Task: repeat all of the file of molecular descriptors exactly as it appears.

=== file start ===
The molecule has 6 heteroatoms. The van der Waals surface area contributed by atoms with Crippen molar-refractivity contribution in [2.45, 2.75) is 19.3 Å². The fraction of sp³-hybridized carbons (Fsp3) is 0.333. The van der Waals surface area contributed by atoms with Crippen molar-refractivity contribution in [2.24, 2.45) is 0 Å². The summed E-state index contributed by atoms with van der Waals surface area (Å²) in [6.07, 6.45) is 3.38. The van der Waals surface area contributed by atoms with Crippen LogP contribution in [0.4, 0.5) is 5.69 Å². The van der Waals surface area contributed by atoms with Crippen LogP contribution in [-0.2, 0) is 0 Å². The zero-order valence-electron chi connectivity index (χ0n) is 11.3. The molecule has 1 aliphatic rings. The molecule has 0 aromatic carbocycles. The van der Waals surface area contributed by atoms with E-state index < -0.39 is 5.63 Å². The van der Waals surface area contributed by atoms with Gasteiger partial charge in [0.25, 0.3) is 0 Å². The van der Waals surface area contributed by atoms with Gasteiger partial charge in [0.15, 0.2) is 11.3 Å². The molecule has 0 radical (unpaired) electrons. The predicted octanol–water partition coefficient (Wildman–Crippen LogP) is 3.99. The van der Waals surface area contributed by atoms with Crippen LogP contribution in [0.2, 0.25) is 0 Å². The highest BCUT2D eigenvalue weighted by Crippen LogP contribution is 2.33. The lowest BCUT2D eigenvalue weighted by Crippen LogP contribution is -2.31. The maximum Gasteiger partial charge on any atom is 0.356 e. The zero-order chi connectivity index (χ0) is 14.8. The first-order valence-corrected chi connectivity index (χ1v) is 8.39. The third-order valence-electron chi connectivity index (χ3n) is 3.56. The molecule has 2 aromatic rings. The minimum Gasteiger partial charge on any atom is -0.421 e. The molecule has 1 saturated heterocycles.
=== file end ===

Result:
The molecule has 6 heteroatoms. The van der Waals surface area contributed by atoms with Crippen molar-refractivity contribution in [2.45, 2.75) is 19.3 Å². The fraction of sp³-hybridized carbons (Fsp3) is 0.333. The van der Waals surface area contributed by atoms with Crippen molar-refractivity contribution in [2.24, 2.45) is 0 Å². The summed E-state index contributed by atoms with van der Waals surface area (Å²) in [6.07, 6.45) is 3.38. The van der Waals surface area contributed by atoms with Crippen LogP contribution in [0.4, 0.5) is 5.69 Å². The van der Waals surface area contributed by atoms with Crippen LogP contribution in [-0.2, 0) is 0 Å². The zero-order valence-electron chi connectivity index (χ0n) is 11.3. The molecule has 1 aliphatic rings. The molecule has 0 aromatic carbocycles. The van der Waals surface area contributed by atoms with E-state index < -0.39 is 5.63 Å². The van der Waals surface area contributed by atoms with Gasteiger partial charge in [0.25, 0.3) is 0 Å². The van der Waals surface area contributed by atoms with Gasteiger partial charge in [0.15, 0.2) is 11.3 Å². The molecule has 0 radical (unpaired) electrons. The predicted octanol–water partition coefficient (Wildman–Crippen LogP) is 3.99. The van der Waals surface area contributed by atoms with Crippen LogP contribution in [0.2, 0.25) is 0 Å². The highest BCUT2D eigenvalue weighted by Crippen LogP contribution is 2.33. The lowest BCUT2D eigenvalue weighted by Crippen LogP contribution is -2.31. The maximum Gasteiger partial charge on any atom is 0.356 e. The zero-order chi connectivity index (χ0) is 14.8. The first-order valence-corrected chi connectivity index (χ1v) is 8.39. The third-order valence-electron chi connectivity index (χ3n) is 3.56. The molecule has 2 aromatic rings. The minimum Gasteiger partial charge on any atom is -0.421 e. The molecule has 1 saturated heterocycles.